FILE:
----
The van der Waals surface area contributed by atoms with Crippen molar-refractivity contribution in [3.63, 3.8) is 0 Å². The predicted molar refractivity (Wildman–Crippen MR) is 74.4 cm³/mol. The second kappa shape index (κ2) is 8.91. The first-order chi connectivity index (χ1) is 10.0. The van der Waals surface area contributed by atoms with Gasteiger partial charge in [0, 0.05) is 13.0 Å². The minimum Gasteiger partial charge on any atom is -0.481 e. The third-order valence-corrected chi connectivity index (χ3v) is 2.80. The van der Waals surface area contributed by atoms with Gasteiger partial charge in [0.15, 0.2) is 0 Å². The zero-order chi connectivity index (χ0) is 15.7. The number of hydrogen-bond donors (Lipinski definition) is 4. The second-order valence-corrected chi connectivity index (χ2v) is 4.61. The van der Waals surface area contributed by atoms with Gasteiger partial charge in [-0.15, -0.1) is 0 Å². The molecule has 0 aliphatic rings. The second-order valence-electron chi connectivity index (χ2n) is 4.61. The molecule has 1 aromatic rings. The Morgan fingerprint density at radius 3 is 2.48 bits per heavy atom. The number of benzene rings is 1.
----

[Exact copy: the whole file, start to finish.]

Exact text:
The van der Waals surface area contributed by atoms with Crippen molar-refractivity contribution in [3.63, 3.8) is 0 Å². The predicted molar refractivity (Wildman–Crippen MR) is 74.4 cm³/mol. The second kappa shape index (κ2) is 8.91. The first-order chi connectivity index (χ1) is 10.0. The van der Waals surface area contributed by atoms with Gasteiger partial charge in [0, 0.05) is 13.0 Å². The minimum Gasteiger partial charge on any atom is -0.481 e. The third-order valence-corrected chi connectivity index (χ3v) is 2.80. The van der Waals surface area contributed by atoms with Gasteiger partial charge in [0.15, 0.2) is 0 Å². The zero-order chi connectivity index (χ0) is 15.7. The number of hydrogen-bond donors (Lipinski definition) is 4. The second-order valence-corrected chi connectivity index (χ2v) is 4.61. The van der Waals surface area contributed by atoms with Gasteiger partial charge in [-0.15, -0.1) is 0 Å². The molecule has 0 aliphatic rings. The second-order valence-electron chi connectivity index (χ2n) is 4.61. The molecule has 1 aromatic rings. The Morgan fingerprint density at radius 3 is 2.48 bits per heavy atom. The number of benzene rings is 1.